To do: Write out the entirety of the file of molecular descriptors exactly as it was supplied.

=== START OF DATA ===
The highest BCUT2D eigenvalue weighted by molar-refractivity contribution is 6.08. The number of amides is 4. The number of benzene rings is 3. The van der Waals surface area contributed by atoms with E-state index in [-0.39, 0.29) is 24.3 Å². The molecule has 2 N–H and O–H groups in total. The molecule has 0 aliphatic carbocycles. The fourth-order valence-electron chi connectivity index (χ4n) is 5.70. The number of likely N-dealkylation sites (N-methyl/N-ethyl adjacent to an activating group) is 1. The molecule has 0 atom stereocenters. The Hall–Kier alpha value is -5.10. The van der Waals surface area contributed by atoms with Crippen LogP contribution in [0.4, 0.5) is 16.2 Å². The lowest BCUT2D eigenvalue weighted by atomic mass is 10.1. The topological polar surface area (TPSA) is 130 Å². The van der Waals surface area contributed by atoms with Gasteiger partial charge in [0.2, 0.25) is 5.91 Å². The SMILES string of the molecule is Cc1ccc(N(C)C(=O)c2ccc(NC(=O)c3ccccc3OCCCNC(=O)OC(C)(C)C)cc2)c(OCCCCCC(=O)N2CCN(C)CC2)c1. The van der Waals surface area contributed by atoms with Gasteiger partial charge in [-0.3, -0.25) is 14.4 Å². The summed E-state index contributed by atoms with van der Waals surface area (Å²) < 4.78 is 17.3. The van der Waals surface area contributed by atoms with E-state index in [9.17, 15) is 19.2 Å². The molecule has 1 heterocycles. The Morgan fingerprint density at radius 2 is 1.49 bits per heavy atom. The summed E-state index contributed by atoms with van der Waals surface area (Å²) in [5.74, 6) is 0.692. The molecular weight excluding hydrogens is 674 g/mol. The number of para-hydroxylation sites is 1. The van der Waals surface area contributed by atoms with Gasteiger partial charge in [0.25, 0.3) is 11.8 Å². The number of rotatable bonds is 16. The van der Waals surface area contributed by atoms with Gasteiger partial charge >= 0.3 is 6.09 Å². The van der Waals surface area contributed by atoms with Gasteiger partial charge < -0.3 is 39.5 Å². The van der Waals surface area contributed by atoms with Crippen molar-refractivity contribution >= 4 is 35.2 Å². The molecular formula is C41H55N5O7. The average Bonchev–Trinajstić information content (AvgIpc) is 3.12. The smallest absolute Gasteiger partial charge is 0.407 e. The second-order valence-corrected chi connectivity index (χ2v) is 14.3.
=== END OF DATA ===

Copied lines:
The highest BCUT2D eigenvalue weighted by molar-refractivity contribution is 6.08. The number of amides is 4. The number of benzene rings is 3. The van der Waals surface area contributed by atoms with E-state index in [-0.39, 0.29) is 24.3 Å². The molecule has 2 N–H and O–H groups in total. The molecule has 0 aliphatic carbocycles. The fourth-order valence-electron chi connectivity index (χ4n) is 5.70. The number of likely N-dealkylation sites (N-methyl/N-ethyl adjacent to an activating group) is 1. The molecule has 0 atom stereocenters. The Hall–Kier alpha value is -5.10. The van der Waals surface area contributed by atoms with Crippen LogP contribution in [0.4, 0.5) is 16.2 Å². The lowest BCUT2D eigenvalue weighted by atomic mass is 10.1. The topological polar surface area (TPSA) is 130 Å². The van der Waals surface area contributed by atoms with Gasteiger partial charge in [0.2, 0.25) is 5.91 Å². The SMILES string of the molecule is Cc1ccc(N(C)C(=O)c2ccc(NC(=O)c3ccccc3OCCCNC(=O)OC(C)(C)C)cc2)c(OCCCCCC(=O)N2CCN(C)CC2)c1. The van der Waals surface area contributed by atoms with Gasteiger partial charge in [-0.3, -0.25) is 14.4 Å². The summed E-state index contributed by atoms with van der Waals surface area (Å²) < 4.78 is 17.3. The van der Waals surface area contributed by atoms with E-state index in [9.17, 15) is 19.2 Å². The molecule has 1 heterocycles. The Morgan fingerprint density at radius 2 is 1.49 bits per heavy atom. The summed E-state index contributed by atoms with van der Waals surface area (Å²) in [5.74, 6) is 0.692. The molecular weight excluding hydrogens is 674 g/mol. The number of para-hydroxylation sites is 1. The van der Waals surface area contributed by atoms with Gasteiger partial charge in [0.25, 0.3) is 11.8 Å². The number of rotatable bonds is 16. The van der Waals surface area contributed by atoms with Gasteiger partial charge >= 0.3 is 6.09 Å². The van der Waals surface area contributed by atoms with Gasteiger partial charge < -0.3 is 39.5 Å². The van der Waals surface area contributed by atoms with Crippen molar-refractivity contribution >= 4 is 35.2 Å². The molecular formula is C41H55N5O7. The average Bonchev–Trinajstić information content (AvgIpc) is 3.12. The smallest absolute Gasteiger partial charge is 0.407 e. The second-order valence-corrected chi connectivity index (χ2v) is 14.3.